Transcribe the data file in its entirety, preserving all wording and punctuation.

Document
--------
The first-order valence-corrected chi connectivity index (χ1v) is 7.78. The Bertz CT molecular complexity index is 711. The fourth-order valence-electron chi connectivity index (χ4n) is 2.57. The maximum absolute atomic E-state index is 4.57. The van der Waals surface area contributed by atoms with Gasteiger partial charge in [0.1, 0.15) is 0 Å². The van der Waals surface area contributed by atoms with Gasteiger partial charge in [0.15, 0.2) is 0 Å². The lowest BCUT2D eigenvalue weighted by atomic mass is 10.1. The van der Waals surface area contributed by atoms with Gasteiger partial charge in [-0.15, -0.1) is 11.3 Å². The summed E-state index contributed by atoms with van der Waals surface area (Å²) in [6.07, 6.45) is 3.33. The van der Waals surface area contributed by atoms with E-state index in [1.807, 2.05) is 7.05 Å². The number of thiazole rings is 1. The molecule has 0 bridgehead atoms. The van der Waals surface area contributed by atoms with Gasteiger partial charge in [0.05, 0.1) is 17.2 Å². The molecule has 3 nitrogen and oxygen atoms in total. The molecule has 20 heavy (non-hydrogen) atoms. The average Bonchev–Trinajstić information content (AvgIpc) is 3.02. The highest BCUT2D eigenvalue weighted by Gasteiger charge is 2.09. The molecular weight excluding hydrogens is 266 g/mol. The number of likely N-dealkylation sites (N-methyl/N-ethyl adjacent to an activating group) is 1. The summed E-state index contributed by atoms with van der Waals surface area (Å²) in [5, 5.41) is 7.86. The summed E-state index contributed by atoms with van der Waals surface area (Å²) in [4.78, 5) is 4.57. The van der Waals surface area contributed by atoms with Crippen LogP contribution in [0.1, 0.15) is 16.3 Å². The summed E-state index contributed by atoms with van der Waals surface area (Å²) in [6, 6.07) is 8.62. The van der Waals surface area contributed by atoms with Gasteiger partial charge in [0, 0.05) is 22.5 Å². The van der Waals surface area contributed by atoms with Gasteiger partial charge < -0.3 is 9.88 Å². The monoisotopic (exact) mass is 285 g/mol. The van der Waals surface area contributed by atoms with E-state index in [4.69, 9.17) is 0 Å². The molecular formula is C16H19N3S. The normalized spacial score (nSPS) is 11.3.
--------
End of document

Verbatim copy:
The first-order valence-corrected chi connectivity index (χ1v) is 7.78. The Bertz CT molecular complexity index is 711. The fourth-order valence-electron chi connectivity index (χ4n) is 2.57. The maximum absolute atomic E-state index is 4.57. The van der Waals surface area contributed by atoms with Gasteiger partial charge in [0.1, 0.15) is 0 Å². The van der Waals surface area contributed by atoms with Gasteiger partial charge in [0.15, 0.2) is 0 Å². The lowest BCUT2D eigenvalue weighted by atomic mass is 10.1. The van der Waals surface area contributed by atoms with Gasteiger partial charge in [-0.15, -0.1) is 11.3 Å². The summed E-state index contributed by atoms with van der Waals surface area (Å²) in [6.07, 6.45) is 3.33. The van der Waals surface area contributed by atoms with E-state index in [1.807, 2.05) is 7.05 Å². The number of thiazole rings is 1. The molecule has 0 bridgehead atoms. The van der Waals surface area contributed by atoms with Gasteiger partial charge in [0.05, 0.1) is 17.2 Å². The molecule has 3 nitrogen and oxygen atoms in total. The molecule has 20 heavy (non-hydrogen) atoms. The average Bonchev–Trinajstić information content (AvgIpc) is 3.02. The highest BCUT2D eigenvalue weighted by Gasteiger charge is 2.09. The molecular weight excluding hydrogens is 266 g/mol. The number of likely N-dealkylation sites (N-methyl/N-ethyl adjacent to an activating group) is 1. The summed E-state index contributed by atoms with van der Waals surface area (Å²) in [5, 5.41) is 7.86. The summed E-state index contributed by atoms with van der Waals surface area (Å²) in [4.78, 5) is 4.57. The van der Waals surface area contributed by atoms with Crippen LogP contribution in [0.1, 0.15) is 16.3 Å². The summed E-state index contributed by atoms with van der Waals surface area (Å²) in [6, 6.07) is 8.62. The van der Waals surface area contributed by atoms with Gasteiger partial charge in [0, 0.05) is 22.5 Å². The van der Waals surface area contributed by atoms with Gasteiger partial charge < -0.3 is 9.88 Å². The monoisotopic (exact) mass is 285 g/mol. The van der Waals surface area contributed by atoms with E-state index in [4.69, 9.17) is 0 Å². The molecular formula is C16H19N3S. The normalized spacial score (nSPS) is 11.3.